For the first time in four hundred years, Scotland has families of beavers thriving in the wild.
As for me, I feel achey and tired, as though I were coming down with something. That, of course, cannot be true; so I’ll gather my [half] wit and bear down on writing soon.
Virgin Media swears that our connection is fine, that my landlord hasn’t forgotten to pay the bill, that as far as they can tell, everything is hunky-dory. That leaves the router, so I’ve been filling up browser tabs with support advice for D-Link ADSL2+ modem-routers.
In the meantime, Margaret and I are sitting at a cafe, I’m uploading a boatload of pictures, pointing to apposite PhD Comics pages, and enjoying the warm, (mostly) sunny Glasgow weather. I’m counting on getting the connection fixed this afternoon.
Virgin Media has stranded us.
Off to a two-day retreat with the Doctrine Committee with the Scottish Episcopal Church. You might imagine something such as the scene from Woody Allen’s Bananas, when Esposito assumes power in San Marcos and begins explaining his vision of the new way of life in the small country: “From this day on, the official language of San Marcos will be Swedish. Silence! In addition to that, all citizens will be required to change their underwear every half-hour. Underwear will be worn on the outside so we can check. Furthermore, all children under 16 years old are now… 16 years old!”
But instead, we’ll just be talking over the details of our booklet on the Incarnation, and answering some questions sent us from the Bishops.
I’m not quite as worried about Facebook and privacy as are many of the eminent digital celebrities who’ve been deleting their accounts. Yes, Facebook is using its success and its confusing privacy interface to bulldoze users into revealing more than they might otherwise choose, but I’m pretty cautious about what I reveal online. I think I’m content with the current status of my privacy settings.
On the other hand, even as people are howling about Facebook privacy issues, people keep asking me to friend them without giving me any reason to trust them with the information I’m keeping safe. That’s a trajectory for information-reaping and email-harvesting that has nothing to do with Facebook’s settings, and everything to do with the social conventions that have come to prevail in these interactions. I’ve set up Facebook to reveal most of my information mostly just to friends and family, but there’s no point in that restriction if I accept as friends every Sal, Dot, and Hermione who asks to be my friend, regardless of whether I know anything about them. As it is, I may be vulnerable to some subtle friend-of-friend inquisitions.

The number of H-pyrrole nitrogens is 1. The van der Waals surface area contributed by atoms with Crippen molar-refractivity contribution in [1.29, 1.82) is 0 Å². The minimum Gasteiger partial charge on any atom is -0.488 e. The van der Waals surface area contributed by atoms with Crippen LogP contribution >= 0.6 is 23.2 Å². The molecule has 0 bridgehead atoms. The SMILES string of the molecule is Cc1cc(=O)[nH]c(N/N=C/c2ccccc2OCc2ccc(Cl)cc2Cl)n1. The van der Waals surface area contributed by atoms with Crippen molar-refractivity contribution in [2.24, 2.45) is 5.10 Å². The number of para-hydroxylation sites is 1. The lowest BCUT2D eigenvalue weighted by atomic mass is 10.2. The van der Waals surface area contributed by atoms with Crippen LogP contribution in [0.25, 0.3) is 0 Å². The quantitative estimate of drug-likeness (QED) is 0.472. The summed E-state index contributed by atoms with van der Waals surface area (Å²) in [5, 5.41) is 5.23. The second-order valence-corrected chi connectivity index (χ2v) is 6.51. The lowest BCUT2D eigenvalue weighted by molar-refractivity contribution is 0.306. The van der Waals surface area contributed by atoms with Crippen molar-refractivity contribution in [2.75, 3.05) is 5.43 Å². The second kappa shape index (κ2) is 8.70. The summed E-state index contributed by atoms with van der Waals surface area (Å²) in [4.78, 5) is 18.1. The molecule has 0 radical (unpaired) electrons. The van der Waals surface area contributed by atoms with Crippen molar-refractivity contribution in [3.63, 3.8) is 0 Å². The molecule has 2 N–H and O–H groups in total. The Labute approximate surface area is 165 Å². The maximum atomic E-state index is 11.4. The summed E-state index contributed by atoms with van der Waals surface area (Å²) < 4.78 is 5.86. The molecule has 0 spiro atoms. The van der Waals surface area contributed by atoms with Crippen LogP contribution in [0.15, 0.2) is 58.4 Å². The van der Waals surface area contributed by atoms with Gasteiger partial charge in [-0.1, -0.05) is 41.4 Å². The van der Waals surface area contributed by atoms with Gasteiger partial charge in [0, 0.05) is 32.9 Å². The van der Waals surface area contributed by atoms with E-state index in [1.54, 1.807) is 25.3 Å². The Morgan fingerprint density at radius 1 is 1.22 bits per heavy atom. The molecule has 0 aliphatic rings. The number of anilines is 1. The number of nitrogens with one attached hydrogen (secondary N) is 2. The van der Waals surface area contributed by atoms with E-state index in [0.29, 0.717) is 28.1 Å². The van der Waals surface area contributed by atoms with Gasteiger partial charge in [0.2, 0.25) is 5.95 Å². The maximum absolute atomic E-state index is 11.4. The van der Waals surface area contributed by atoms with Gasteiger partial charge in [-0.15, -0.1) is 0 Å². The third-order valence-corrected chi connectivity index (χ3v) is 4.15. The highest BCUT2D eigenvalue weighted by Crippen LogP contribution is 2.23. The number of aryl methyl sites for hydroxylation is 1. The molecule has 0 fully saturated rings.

So one more time: I will not friend you if you ask and I don’t recognise your name as someone I do know and trust. If you’re a stranger to me and you still want to friend me, use the message box that Facebook offers you to explain why I should friend you. Even then I may not accept your request — nothing personal, but I don’t owe anyone that information, and I’m not manic about accumulating high numbers of friends. If all I know about you is that you’re friends with a large number of Episcopalians I know, or emergent-church people I know, or biblical scholars I know, or any other constituencies I know, and if you don’t give me a compelling reason to accept your friend invitation, I won’t do it.
Excuse me now; I’m going to delete a bunch of friend requests.
Joi Ito appears in a recent video clip from The Economist, focusing on Joi’s work with Creative Commons. Preach it, Joi!
Night before last, I dreamt that I was at a party — a relatively calm, grown-up party — and hey, it was very cool, Dooce was there! And before you know it, Marlo (who had developed the capacity to walk upright) scooted into a gap between two structures, a passage so narrow that I couldn’t run after her to catch her lest she get lost. But Dooce came up and I was able to point to where you could see Marlo silhouetted, prancing around at the far end of the passage.
The dream ended then, while I was trying to figure out whether it was more wonderful to have met Dooce or more disappointing that I’m no longer as skinny as I once was.